Recorded Books has selected a narrator who makes Proust light-going, if that's imaginable. George Guidall draws us into the banter and gossip of the provincial French bourgeoisie; he makes us feel as if we were at the table with Marcel's family or sharing the parlor with Monsieur Swann's coterie. More impressive still is the ease with which he handles even the most difficult exposition. Try, for instance, Guidall's rendition of "Combray," a complex meditation on Marcel's childhood at his family's country home. What might have been sleep-inducing becomes a haunting, even mesmerizing, experience - the mark of a virtuoso audiobook narrator.
Swann’s Way is the first and best-known part of Proust’s monumental work, Remembrance of Things Past. Often compared to a symphony, this complex masterpiece is ideally suited for audio. Listening lets you appreciate anew the incredible beauty of Proust’s language and the uniqueness of his style. The novel’s narrator, Marcel, finds the true meaning of experience in memories stimulated by some random object or event. He recalls his childhood, and eventually reconstructs the story of Monsieur Swann and his passion for Odette, a beautiful, but socially inferior woman. Marcel’s waking reverie gives rise to fascinating questions about the meaning of time. Swann’s Way, with its long passages of intricate introspection, becomes much more accessible and enjoyable with George Guidall’s lucid narration.—Includes an exclusive interview with Mary Ann Caws, Distinguished Professor of English, French, and Comparative Literature at CUNY.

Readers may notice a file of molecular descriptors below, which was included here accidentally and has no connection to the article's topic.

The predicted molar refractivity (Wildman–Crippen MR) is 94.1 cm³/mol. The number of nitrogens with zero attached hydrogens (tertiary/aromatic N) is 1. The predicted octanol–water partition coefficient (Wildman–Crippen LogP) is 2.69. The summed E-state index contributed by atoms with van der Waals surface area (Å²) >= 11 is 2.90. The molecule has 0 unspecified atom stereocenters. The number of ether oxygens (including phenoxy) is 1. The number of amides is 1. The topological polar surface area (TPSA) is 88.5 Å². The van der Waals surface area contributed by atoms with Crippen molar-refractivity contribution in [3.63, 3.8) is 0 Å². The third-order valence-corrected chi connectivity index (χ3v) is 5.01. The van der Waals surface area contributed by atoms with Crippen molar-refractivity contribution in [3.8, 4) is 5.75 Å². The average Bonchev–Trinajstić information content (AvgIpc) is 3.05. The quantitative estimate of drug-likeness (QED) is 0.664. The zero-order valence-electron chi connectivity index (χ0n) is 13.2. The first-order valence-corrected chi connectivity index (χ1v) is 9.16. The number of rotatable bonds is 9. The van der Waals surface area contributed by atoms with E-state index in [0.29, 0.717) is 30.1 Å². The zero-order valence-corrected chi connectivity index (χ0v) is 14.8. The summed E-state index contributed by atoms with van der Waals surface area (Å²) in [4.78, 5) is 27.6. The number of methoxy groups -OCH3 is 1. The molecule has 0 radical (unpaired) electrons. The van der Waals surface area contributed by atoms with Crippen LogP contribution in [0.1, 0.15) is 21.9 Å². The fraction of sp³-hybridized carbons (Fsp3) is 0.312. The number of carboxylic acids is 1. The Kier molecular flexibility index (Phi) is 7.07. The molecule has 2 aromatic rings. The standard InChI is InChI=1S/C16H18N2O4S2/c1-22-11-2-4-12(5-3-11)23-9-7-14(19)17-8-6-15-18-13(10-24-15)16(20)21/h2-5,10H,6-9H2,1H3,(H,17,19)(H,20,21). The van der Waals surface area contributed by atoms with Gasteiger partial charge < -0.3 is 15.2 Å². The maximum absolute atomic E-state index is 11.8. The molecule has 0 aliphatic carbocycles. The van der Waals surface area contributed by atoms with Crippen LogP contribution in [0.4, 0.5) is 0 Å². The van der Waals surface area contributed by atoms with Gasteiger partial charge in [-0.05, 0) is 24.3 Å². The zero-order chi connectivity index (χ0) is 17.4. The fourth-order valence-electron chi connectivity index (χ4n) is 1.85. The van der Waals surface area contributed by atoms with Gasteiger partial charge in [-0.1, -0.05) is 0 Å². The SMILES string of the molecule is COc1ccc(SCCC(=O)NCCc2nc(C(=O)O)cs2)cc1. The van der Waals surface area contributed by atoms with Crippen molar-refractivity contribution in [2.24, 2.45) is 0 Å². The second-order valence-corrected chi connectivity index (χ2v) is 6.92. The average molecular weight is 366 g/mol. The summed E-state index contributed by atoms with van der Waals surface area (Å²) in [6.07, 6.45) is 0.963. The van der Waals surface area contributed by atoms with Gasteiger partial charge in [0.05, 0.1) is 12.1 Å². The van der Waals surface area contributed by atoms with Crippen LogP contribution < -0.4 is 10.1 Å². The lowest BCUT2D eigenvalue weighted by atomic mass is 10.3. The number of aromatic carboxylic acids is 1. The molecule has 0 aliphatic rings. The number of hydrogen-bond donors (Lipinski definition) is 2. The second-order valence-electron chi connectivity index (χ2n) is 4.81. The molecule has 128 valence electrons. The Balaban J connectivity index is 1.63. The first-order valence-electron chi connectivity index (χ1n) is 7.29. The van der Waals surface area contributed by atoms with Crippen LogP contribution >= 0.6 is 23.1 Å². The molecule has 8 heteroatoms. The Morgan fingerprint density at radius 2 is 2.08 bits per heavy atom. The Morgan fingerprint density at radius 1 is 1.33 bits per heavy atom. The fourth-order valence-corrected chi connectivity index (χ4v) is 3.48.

Public Domain (P)1999 Recorded Books, LLC
I focus on fiction, sci-fi, fantasy, science, history, politics and read a lot. I try to review everything I read.
This is the first book of an extraordinary seven part novel. I listened to the samples of all the versions available on audible, and as soon as I heard George Guidall’s narration I was hooked. With a narration the least bit pedantic or dry or florid or scholarly this could be quite tiresome. Guidall’s light touch and almost childlike tone was perfect for the story. This is less a story than ephemerally connected evocations, exploring the associations between memory and sense and time. The writing is introspective, complex and beautiful.
The only downside that, after completing this first part, I found this narrator had not read the other parts on Audible. The samples by Rowe and Jason did not entice me. I hope Guidall will narrate the other parts.
OK, I know Proust is considered a great writer. I wanted to like this book, to see what so many others have seen in it. But my honest reaction is that it was a snooze fest.
There's no story. The whole long book is Marcel's memories of his childhood. Sometimes the characters he describes are interesting, and when that happened, I woke up and enjoyed the passage. But most of the time he simply recounts how his exquisitely sensitive young self reacted to trivial, mundane incidents. And he goes on and on and on about them. Raindrops, for instance, take up a whole paragraph. Not rain--raindrops. Some people may find that poetic, but it just put me to sleep.
I was an English major. I love good writing, and with a highly regarded author I am willing to go a long way toward appreciating his or her style, even when it is not to my taste. Recordings of classic literature have been some of my favorite Audible purchases. But I just couldn't finish this.
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